I know you do. I think you’re a bit out of touch with reality and history. Every day you make use of what has been provided for you by the way our Western societies have evolved and I think your idealism is so strong that you don’t really realise or acknowledge it. But that might be because you’ve explained your thinking so inadequately?

            • Kitty Catkin

               /  October 5, 2018

              I treasure the memory of seeing a morepork in the garden and still regret not going out when one was sitting by my bedroom window.

            • Gezza

               /  October 5, 2018

              I’ve just learned to always have a cellcam camera handy Kitty. I’ve realised I see so many things in my ordinary daily life that are worth trying to capture an image or video of. This is from a longer video I took in the local NW carpark in October last year. I couldn’t believe this little bird let me get so close. I was only a couple of metres away – but it was so delightful watching this tui getting nectar from the flax.

            • robertguyton

               /  October 5, 2018

              Well, my apologies for being a crap , out of touch communicator. Won’t stop me from trying though.

            • Gezza

               /  October 5, 2018

              There’s room for improvement and I think you should take the room.

              I have no idea what you mean in any practical sense. If you explained what you are getting at in some context we might be able to have an interesting conversation but you’re not giving me anything to work with but slogans.

              I don’t mean that as an insult.

            • robertguyton

               /  October 5, 2018

              I had a go. probably won’t try again. Nevermind.

            • Gezza

               /  October 5, 2018

              Damn. I posted this in the wrong place above.

              You give up too easily. That’s not what you did with your friend who needed help in the Courts. If you’ve got a vision for a better society and an idea of how we get there, I’d be happy to hear it.

            • robertguyton

               /  October 5, 2018

              I most certainly have, Gezza. I don’t think it will fly here. My friend and I are selling (his) nursery-grown trees tomorrow – I hope he sells a lot, it’ll give him such a boost! In any case, we’ll talk ten-to-the-dozen while we wait for customers. My other mate, a young fella with similar tendencies, has just won his first job (after years of trying)! It’s in the nursery industry also and we’re all celebrating his (final/eventual) success. If you knew his history, you’d be proud of what’s transpired – I’m delighted for both of them.

            • Gezza

               /  October 5, 2018

              I most certainly have, Gezza. I don’t think it will fly here.
              Who cares whether it’ll fly here? If it’s a sound and plausible idea there’s always the possiblity of doing a guest post & seeing how it goes. If you don’t think it or you can stand criticism, is it because you don’t really think it’s feasible?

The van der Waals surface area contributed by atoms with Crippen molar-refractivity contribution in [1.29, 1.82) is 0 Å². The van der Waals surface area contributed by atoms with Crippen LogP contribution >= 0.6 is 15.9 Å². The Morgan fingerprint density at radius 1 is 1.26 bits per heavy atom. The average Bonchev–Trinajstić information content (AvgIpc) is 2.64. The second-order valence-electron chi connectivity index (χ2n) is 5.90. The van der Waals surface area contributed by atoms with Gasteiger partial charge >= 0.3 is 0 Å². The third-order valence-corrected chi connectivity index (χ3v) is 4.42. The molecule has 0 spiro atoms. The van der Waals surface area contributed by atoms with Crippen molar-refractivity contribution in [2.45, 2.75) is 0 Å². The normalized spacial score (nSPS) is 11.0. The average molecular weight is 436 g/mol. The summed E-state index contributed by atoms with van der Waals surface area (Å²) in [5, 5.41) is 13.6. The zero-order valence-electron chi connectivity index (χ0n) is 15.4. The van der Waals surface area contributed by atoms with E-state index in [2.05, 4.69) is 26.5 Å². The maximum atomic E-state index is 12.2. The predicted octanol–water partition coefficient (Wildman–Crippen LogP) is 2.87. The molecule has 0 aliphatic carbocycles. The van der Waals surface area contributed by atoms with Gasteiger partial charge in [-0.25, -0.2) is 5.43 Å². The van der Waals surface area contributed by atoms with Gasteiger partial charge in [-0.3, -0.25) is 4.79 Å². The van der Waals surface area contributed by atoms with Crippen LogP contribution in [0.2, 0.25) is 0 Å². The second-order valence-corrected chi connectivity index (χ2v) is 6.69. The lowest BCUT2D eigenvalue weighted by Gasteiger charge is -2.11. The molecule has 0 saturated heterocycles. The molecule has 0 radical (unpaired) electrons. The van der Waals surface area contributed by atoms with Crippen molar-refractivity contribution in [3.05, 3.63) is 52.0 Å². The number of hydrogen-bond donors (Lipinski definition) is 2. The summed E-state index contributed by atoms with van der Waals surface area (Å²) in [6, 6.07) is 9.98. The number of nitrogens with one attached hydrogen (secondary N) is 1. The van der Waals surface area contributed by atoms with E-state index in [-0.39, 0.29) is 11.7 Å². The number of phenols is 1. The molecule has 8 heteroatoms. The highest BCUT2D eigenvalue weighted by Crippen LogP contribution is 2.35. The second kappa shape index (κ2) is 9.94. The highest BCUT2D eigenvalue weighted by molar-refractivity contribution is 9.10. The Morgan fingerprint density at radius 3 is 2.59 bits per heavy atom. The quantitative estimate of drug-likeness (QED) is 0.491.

I was quite intrigued with a video PZ posted a little while back of a discussion about local government and how the provinces (cantons) get to decide how 40% of the tax take is spent n Switzerland – a very successful tri-cultural economy. That would be an interesting idea – Ron Mark was chairing it.

            • Gezza

               /  October 5, 2018

              I think you’re a happy man, robert, fortunate in many ways to be doing what you love to do, and in the frequent company of others with similar loves. I hope your friend sells all trees too & good on him. I can imagine you’ll have a nice day – and I’m also really pleased to hear the young fella has got the job he’s been trying for for so long.

            • robertguyton

               /  October 5, 2018

              Yeah, cheers, Gezza. I have a budget for the Community garden I manage so I know he’ll sell some trees 🙂 In any case, he’s an excellent nurseryman – I already have a number of his trees – he specialises in difficult-to-grow rare NZ natives, growing in my forest garden here. My younger mate just couldn’t get his driver’s license – he suffers dyslexia and intense nervousness when being tested so couldn’t do it, no matter how many (expensive) times he tried. He too, is magic with plants. I have my fingers crossed so tightly…

      • sorethumb

         /  October 6, 2018

        Are you Tangata Whenua or Oppressor Gezza? If so does your interest come under kaitiaki responsibilities?

        Reply
        • Gezza

           /  October 6, 2018

          I live next to a stream and I love it.
          Please see a professional at the earliest opportunity.

          Reply
  8. Corky

     /  October 5, 2018

    The fate awaiting many people who shift into those shiny new homes being built. If they are mixed with HNZ homes , your area will become a ghetto within ten years. HNZ tenants should have separate housing areas away from middleclass folk.

    https://www.stuff.co.nz/national/107591426/housing-new-zealand-tenants-made-my-dream-first-home-a-living-nightmare

    Reply
    • Blazer